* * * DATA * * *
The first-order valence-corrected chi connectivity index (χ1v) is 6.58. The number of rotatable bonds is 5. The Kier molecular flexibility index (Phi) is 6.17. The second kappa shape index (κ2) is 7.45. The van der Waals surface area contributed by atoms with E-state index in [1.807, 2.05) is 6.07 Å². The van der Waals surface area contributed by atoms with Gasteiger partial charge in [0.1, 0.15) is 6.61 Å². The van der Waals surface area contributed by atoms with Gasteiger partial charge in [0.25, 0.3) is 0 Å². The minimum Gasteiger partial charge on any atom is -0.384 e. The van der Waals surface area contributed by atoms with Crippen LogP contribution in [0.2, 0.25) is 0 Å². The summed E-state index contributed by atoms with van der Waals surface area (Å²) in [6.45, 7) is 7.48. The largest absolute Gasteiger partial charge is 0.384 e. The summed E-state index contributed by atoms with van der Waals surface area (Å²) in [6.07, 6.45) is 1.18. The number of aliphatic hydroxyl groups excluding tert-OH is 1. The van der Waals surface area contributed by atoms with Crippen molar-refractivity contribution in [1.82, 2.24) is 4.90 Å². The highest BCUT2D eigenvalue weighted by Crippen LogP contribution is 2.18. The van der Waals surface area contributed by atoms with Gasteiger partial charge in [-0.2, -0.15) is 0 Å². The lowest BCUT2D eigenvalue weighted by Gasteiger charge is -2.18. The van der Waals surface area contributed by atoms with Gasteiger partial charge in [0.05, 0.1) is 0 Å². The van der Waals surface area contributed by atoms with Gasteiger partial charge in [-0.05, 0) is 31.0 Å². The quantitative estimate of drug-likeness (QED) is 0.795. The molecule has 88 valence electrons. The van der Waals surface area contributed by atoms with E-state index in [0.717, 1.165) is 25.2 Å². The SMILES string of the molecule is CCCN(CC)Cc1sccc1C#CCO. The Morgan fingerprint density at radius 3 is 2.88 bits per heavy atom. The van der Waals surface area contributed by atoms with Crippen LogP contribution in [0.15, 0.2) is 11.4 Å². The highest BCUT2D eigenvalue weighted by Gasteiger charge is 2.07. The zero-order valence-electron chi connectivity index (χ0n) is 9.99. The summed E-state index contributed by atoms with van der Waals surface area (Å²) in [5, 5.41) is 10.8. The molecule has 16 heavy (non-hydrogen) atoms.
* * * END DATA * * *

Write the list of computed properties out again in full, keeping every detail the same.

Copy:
The first-order valence-corrected chi connectivity index (χ1v) is 6.58. The number of rotatable bonds is 5. The Kier molecular flexibility index (Phi) is 6.17. The second kappa shape index (κ2) is 7.45. The van der Waals surface area contributed by atoms with E-state index in [1.807, 2.05) is 6.07 Å². The van der Waals surface area contributed by atoms with Gasteiger partial charge in [0.1, 0.15) is 6.61 Å². The van der Waals surface area contributed by atoms with Gasteiger partial charge in [0.25, 0.3) is 0 Å². The minimum Gasteiger partial charge on any atom is -0.384 e. The van der Waals surface area contributed by atoms with Crippen LogP contribution in [0.2, 0.25) is 0 Å². The summed E-state index contributed by atoms with van der Waals surface area (Å²) in [6.45, 7) is 7.48. The largest absolute Gasteiger partial charge is 0.384 e. The summed E-state index contributed by atoms with van der Waals surface area (Å²) in [6.07, 6.45) is 1.18. The number of aliphatic hydroxyl groups excluding tert-OH is 1. The van der Waals surface area contributed by atoms with Crippen molar-refractivity contribution in [1.82, 2.24) is 4.90 Å². The highest BCUT2D eigenvalue weighted by Crippen LogP contribution is 2.18. The van der Waals surface area contributed by atoms with Gasteiger partial charge in [-0.2, -0.15) is 0 Å². The lowest BCUT2D eigenvalue weighted by Gasteiger charge is -2.18. The van der Waals surface area contributed by atoms with Gasteiger partial charge in [0.05, 0.1) is 0 Å². The van der Waals surface area contributed by atoms with Gasteiger partial charge in [-0.05, 0) is 31.0 Å². The quantitative estimate of drug-likeness (QED) is 0.795. The molecule has 88 valence electrons. The van der Waals surface area contributed by atoms with E-state index in [0.717, 1.165) is 25.2 Å². The SMILES string of the molecule is CCCN(CC)Cc1sccc1C#CCO. The Morgan fingerprint density at radius 3 is 2.88 bits per heavy atom. The van der Waals surface area contributed by atoms with Crippen LogP contribution in [0.15, 0.2) is 11.4 Å². The highest BCUT2D eigenvalue weighted by Gasteiger charge is 2.07. The zero-order valence-electron chi connectivity index (χ0n) is 9.99. The summed E-state index contributed by atoms with van der Waals surface area (Å²) in [5, 5.41) is 10.8. The molecule has 16 heavy (non-hydrogen) atoms.